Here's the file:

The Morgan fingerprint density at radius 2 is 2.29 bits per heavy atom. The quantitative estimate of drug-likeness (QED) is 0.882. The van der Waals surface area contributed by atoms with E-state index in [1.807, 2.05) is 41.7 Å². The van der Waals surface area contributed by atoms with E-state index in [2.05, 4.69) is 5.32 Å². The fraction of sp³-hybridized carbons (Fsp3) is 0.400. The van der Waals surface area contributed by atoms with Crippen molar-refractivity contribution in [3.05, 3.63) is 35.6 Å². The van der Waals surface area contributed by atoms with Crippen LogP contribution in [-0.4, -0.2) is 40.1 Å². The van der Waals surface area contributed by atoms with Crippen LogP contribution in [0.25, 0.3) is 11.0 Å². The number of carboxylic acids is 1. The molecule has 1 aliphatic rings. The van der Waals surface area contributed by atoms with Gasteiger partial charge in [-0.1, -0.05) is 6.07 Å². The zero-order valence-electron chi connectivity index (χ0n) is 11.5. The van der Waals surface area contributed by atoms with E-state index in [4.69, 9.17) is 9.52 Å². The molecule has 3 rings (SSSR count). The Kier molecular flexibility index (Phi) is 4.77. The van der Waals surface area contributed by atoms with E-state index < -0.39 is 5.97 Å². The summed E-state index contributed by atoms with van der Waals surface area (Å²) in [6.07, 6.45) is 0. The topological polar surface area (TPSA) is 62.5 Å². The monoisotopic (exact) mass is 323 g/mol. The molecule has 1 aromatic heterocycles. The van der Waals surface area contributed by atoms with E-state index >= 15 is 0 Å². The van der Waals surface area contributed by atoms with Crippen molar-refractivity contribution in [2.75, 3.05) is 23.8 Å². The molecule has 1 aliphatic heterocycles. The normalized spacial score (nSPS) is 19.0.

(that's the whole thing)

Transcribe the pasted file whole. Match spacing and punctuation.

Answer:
The Morgan fingerprint density at radius 2 is 2.29 bits per heavy atom. The quantitative estimate of drug-likeness (QED) is 0.882. The van der Waals surface area contributed by atoms with E-state index in [1.807, 2.05) is 41.7 Å². The van der Waals surface area contributed by atoms with E-state index in [2.05, 4.69) is 5.32 Å². The fraction of sp³-hybridized carbons (Fsp3) is 0.400. The van der Waals surface area contributed by atoms with Crippen molar-refractivity contribution in [3.05, 3.63) is 35.6 Å². The van der Waals surface area contributed by atoms with Crippen LogP contribution in [-0.4, -0.2) is 40.1 Å². The van der Waals surface area contributed by atoms with Crippen LogP contribution in [0.25, 0.3) is 11.0 Å². The number of carboxylic acids is 1. The molecule has 1 aliphatic rings. The van der Waals surface area contributed by atoms with Gasteiger partial charge in [-0.1, -0.05) is 6.07 Å². The zero-order valence-electron chi connectivity index (χ0n) is 11.5. The van der Waals surface area contributed by atoms with E-state index in [4.69, 9.17) is 9.52 Å². The molecule has 3 rings (SSSR count). The Kier molecular flexibility index (Phi) is 4.77. The van der Waals surface area contributed by atoms with E-state index < -0.39 is 5.97 Å². The summed E-state index contributed by atoms with van der Waals surface area (Å²) in [6.07, 6.45) is 0. The topological polar surface area (TPSA) is 62.5 Å². The monoisotopic (exact) mass is 323 g/mol. The molecule has 1 aromatic heterocycles. The van der Waals surface area contributed by atoms with E-state index >= 15 is 0 Å². The van der Waals surface area contributed by atoms with Crippen molar-refractivity contribution in [2.75, 3.05) is 23.8 Å². The molecule has 1 aliphatic heterocycles. The normalized spacial score (nSPS) is 19.0.